In the early s, when I was a middle schooler in Florida, I was subjected to a trauma that was meant to erase my existence as a newly out bisexual. For over two years, I sat on a couch and endured emotionally painful sessions with a counselor. I was told that my faith community rejected my sexuality; that I was the abomination we had heard about in Sunday school; that I was the only gay person in the world; that it was inevitable I would get H.
Such practices have been rejected by every mainstream medical and mental health organization for decades, but due to continuing discrimination and societal bias against LGBTQ people, some practitioners continue to conduct conversion therapy. Minors are especially vulnerable, and conversion therapy can lead to depression, anxiety, drug use, homelessness, and suicide. Seven of these state laws were enacted under Republican governors.
A therapy that claims to convert gay people into heterosexuals is being tested in court with two new cases, one of which seeks to sue counselors offering the therapy and the other seeking to defend them. Gay conversion therapyas it is known, supposedly helps gay people overcome same-sex attractions. But mainstream psychologists say the therapy is ineffective, unethical and often harmful, exacerbating anxiety and self-hatred among those treated for what is not a mental disorder.
Conversion therapy is the pseudoscientific practice of trying to change an individual's sexual orientation from homosexual or bisexual to heterosexual using psychological or spiritual interventions. There is virtually no reliable evidence that sexual orientation can be changed and medical bodies warn that conversion therapy practices are ineffective and potentially harmful. The highest-profile advocates of conversion therapy today tend to be fundamentalist Christian groups and other organizations which use a religious justification for the therapy rather than speaking of homosexuality as "a disease". More recent clinical techniques used in the United States have been limited to counseling, visualization, social skills training, psychoanalytic therapyand spiritual interventions such as "prayer and group support and pressure",  though there are some reports of aversive treatments through unlicensed practice as late as the s.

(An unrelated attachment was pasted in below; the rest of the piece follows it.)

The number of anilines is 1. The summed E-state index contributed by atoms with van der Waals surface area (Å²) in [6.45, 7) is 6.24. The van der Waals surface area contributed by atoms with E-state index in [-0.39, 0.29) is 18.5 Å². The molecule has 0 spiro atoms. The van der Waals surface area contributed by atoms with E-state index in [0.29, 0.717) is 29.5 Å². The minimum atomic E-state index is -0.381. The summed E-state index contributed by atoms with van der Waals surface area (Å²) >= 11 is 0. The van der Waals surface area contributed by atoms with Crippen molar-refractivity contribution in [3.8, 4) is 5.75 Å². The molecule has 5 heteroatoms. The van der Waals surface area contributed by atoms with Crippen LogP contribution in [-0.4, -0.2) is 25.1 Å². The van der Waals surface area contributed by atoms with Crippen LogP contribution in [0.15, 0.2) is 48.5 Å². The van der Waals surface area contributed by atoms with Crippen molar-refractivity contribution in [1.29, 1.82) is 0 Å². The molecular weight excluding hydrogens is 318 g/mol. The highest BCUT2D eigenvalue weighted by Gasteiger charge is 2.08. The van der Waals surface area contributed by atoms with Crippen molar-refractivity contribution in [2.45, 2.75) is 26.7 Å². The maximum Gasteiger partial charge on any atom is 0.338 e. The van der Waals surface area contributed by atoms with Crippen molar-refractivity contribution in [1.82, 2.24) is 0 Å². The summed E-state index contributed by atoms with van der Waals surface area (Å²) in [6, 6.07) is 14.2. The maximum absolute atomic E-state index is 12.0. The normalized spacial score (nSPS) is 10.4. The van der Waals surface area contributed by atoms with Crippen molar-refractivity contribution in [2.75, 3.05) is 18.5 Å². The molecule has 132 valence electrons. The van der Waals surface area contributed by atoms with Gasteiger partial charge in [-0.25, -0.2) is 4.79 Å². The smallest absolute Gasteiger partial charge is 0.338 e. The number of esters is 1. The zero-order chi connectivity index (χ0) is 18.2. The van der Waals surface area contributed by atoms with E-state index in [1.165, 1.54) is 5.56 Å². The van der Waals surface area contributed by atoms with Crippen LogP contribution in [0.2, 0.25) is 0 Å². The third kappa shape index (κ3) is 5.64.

With the recent announcement from Exodus International that it is closing its doors, and with its leaders offering apologies for their actions, the LGBT community is now left wondering, "Can this really be the end of ex-gay reparative therapy? Is it really over? Before the American Psychiatric Association APA declassified homosexuality as a mental disorder inaversion therapy was used routinely in hopes that it would prevent or eliminate homosexual behavior.
A British survey published last month found that one in 25 therapists would assist gay and bisexual patients attempting to convert to heterosexuality. That's despite the fact that many medical groups, including the American Medical Association, have for years condemned such practices, saying they don't work and can actually cause harm. It may not be surprising that Christian Coalition founder Pat Robertson and televangelist pastor Jerry Falwell, among many others, have supported programs designed to convert homosexuals away from "sin" and into the arms of God-fearing heterosexuality.
A blond boy confiscated the journal and yanked a bunch of pages free from the binding. Detecting and destroying FIs was how you got the gay out. He was 19 when he entered LIA for a two-week evaluation.
Sexual orientation change efforts SOCE are methods used in attempts to change the sexual orientation of homosexual and bisexual people to heterosexuality. According to the American Psychiatric Association Task Force on Appropriate Therapeutic Responses to Sexual Orientation, "there are no studies of adequate scientific rigor to conclude whether or not such methods work to change sexual orientation. The longstanding consensus of the behavioral and social sciences, and the health and mental health professions is that homosexuality and bisexuality are per se normal and positive variations of human sexual orientation.
Ina German psychiatrist electrified the audience at a conference on hypnosis with a bold claim: He had turned a gay man straight. Homosexuality, especially same-sex relationships between men, was considered deviant, sinful and even criminal for centuries. In the late 19th century, psychiatrists and doctors began to address homosexuality, too. They labeled same-sex desire in medical terms—and started looking for ways to reverse it.